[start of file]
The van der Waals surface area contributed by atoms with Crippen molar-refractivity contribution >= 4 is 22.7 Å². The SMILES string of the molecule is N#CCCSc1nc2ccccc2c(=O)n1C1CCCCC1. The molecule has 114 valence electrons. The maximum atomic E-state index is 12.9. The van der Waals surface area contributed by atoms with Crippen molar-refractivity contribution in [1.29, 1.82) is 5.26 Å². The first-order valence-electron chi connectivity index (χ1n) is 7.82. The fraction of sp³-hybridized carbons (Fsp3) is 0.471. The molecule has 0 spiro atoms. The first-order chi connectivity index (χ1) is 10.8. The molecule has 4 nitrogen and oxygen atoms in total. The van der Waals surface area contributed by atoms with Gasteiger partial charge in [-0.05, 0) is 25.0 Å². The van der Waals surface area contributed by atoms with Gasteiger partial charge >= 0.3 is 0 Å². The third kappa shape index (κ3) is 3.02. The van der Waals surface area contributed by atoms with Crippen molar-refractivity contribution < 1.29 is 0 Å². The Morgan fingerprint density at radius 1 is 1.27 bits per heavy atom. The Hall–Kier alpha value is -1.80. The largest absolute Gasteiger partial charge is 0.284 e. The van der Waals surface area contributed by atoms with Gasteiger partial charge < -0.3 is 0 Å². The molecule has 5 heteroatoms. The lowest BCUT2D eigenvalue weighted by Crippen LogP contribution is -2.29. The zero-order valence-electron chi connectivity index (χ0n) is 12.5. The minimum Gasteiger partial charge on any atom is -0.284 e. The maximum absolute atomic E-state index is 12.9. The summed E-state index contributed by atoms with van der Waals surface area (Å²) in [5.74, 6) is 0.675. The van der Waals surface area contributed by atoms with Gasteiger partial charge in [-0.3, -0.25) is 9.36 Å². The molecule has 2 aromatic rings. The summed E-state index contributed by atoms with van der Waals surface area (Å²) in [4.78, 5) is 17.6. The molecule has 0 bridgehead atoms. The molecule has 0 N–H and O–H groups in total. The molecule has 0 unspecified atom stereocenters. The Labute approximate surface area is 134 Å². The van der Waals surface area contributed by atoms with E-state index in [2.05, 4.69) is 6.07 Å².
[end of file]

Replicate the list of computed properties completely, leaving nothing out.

The van der Waals surface area contributed by atoms with Crippen molar-refractivity contribution >= 4 is 22.7 Å². The SMILES string of the molecule is N#CCCSc1nc2ccccc2c(=O)n1C1CCCCC1. The molecule has 114 valence electrons. The maximum atomic E-state index is 12.9. The van der Waals surface area contributed by atoms with Crippen molar-refractivity contribution in [1.29, 1.82) is 5.26 Å². The first-order valence-electron chi connectivity index (χ1n) is 7.82. The fraction of sp³-hybridized carbons (Fsp3) is 0.471. The molecule has 0 spiro atoms. The first-order chi connectivity index (χ1) is 10.8. The molecule has 4 nitrogen and oxygen atoms in total. The van der Waals surface area contributed by atoms with Gasteiger partial charge in [-0.05, 0) is 25.0 Å². The van der Waals surface area contributed by atoms with Gasteiger partial charge >= 0.3 is 0 Å². The third kappa shape index (κ3) is 3.02. The van der Waals surface area contributed by atoms with Crippen molar-refractivity contribution < 1.29 is 0 Å². The Morgan fingerprint density at radius 1 is 1.27 bits per heavy atom. The Hall–Kier alpha value is -1.80. The largest absolute Gasteiger partial charge is 0.284 e. The van der Waals surface area contributed by atoms with Gasteiger partial charge < -0.3 is 0 Å². The molecule has 5 heteroatoms. The lowest BCUT2D eigenvalue weighted by Crippen LogP contribution is -2.29. The zero-order valence-electron chi connectivity index (χ0n) is 12.5. The minimum Gasteiger partial charge on any atom is -0.284 e. The maximum absolute atomic E-state index is 12.9. The summed E-state index contributed by atoms with van der Waals surface area (Å²) in [5.74, 6) is 0.675. The van der Waals surface area contributed by atoms with Gasteiger partial charge in [-0.3, -0.25) is 9.36 Å². The molecule has 2 aromatic rings. The summed E-state index contributed by atoms with van der Waals surface area (Å²) in [4.78, 5) is 17.6. The molecule has 0 bridgehead atoms. The molecule has 0 N–H and O–H groups in total. The molecule has 0 unspecified atom stereocenters. The Labute approximate surface area is 134 Å². The van der Waals surface area contributed by atoms with E-state index in [2.05, 4.69) is 6.07 Å².